Newspaper column: Judicial bias depends on the party involved

Bias, like beauty, is in the eye of the beholder.

Earlier this year a three-judge panel of the San Francisco-based 9th U.S. Circuit Court of Appeals overturned a decision by Reno federal Judge Robert Clive Jones involving water rights in the Walker River Basin and ordered him removed from the case, saying he was biased against the federal government’s attorneys.

“We reluctantly conclude that reassignment is appropriate here because we believe (1) that Judge Jones would have substantial difficulty putting out of his mind previously expressed views about the federal government and its attorneys, and (2) that reassignment will preserve the appearance of justice,” wrote Judge A. Wallace Tashima, noting that in two previous cases the 9th Circuit had said Jones “harbored animus toward the federal agencies” and that “the judge’s bias and prejudgment are a matter of public record …”

In the Walker River case the previous evidence of bias was based on the fact Jones had stated, “[E]ven though the government in many cases didn’t have the right to insist upon a permit … nevertheless, the government in many cases has insisted upon it. … I don’t like and never have liked the BLM’s or Forest Service’s arrogant presumption that they could assess to people for … trespass, their own travel costs, office costs, sitting in their big chair already paid for by the American taxpayer.”

Sounds like a factual assessment rather than bias.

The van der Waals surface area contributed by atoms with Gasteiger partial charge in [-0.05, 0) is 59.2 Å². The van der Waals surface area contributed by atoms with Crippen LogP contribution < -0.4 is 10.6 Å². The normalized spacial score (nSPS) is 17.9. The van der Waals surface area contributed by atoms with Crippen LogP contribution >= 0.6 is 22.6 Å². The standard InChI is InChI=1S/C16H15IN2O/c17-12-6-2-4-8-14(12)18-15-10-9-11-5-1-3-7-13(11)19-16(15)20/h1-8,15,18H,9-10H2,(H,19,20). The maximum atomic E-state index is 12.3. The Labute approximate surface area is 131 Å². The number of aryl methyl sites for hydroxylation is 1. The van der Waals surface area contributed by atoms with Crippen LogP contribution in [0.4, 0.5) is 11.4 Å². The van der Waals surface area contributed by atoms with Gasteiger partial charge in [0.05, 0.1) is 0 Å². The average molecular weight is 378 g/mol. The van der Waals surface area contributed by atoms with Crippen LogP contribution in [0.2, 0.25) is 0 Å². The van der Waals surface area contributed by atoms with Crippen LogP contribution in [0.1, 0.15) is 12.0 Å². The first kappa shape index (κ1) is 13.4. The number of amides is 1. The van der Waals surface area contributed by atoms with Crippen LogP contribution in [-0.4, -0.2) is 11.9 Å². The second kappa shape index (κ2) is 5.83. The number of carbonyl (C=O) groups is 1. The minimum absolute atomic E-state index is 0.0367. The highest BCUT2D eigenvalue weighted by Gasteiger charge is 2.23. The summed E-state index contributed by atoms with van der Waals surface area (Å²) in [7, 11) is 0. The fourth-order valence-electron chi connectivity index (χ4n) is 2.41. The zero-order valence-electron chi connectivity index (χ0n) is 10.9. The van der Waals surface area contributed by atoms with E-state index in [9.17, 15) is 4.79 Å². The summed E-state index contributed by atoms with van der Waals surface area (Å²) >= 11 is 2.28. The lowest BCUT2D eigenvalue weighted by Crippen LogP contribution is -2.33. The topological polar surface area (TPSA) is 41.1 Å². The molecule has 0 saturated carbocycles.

The other case in which bias was alleged involved the Hage family ranch near Tonopah in which Jones accused government officials of entering into “a literal, intentional conspiracy to deprive the Hages not only of their permits but also of their vested water rights. This behavior shocks the conscience …”

He ruled the government had interfered in the case by urging others to apply for the Hages’ grazing permits, by applying themselves for the Hages’ water rights and by issuing trespass notices against witnesses soon after they had testified.

Now, if one wants to consider bias, perhaps one should review the federal judge’s behavior in the trial of some of the defendants in the 2014 Bundy ranch standoff, in which federal agents attempted to confiscate Bunkerville rancher Cliven Bundy’s cattle for trespassing on federal land without a permit. The agents backed down when confronted by armed protesters.

Federal Judge Gloria Navarro granted the prosecution’s sweeping call for limits on defense evidence — including arguments that the defendants felt justified to show up and protest the confiscation of Bundy’s cattle because of abusive use of force by law enforcement and that they were simply exercising their First and Second Amendment rights.

Navarro noted in her ruling, “The Court also rejected Defendants’ proposed instructions on the First and Second Amendment because they are not legally cognizable defenses, or in other words, the law does not recognize these Amendments as legal defenses to the crimes charged.”

Navarro later declared a mistrial because prosecutors failed to disclose evidence of that “abusive force,” which was barred from being presented as evidence.

Then there is the federal judge who heard the trial of Cliven Bundy’s sons Ammon and Ryan and others for the 41-day armed takeover of the Malheur National Wildlife Refuge in Oregon to protest the lengthy sentences assessed two ranchers for letting backfires burn a few acres of federal land.

After they were acquitted, Utah lawyer and rancher Todd Macfarlane reported in the spring issue of Range magazine that the judge in the case, Anna Brown, once was quoted as saying, “The federal government has so many resources at its disposal, and is so meticulous in its work, that I would never expect to see a criminal defendant acquitted in my court.”

Macfarlane described the judge’s treatment of the prosecution and defense in the trial as grossly disparate.

“What I have learned since then is that this is not unique to the Bundy cases. According to a growing body of evidence, federal judges have become so accustomed to favoring the prosecution that they no longer seem to recognize what they’re doing,” he wrote.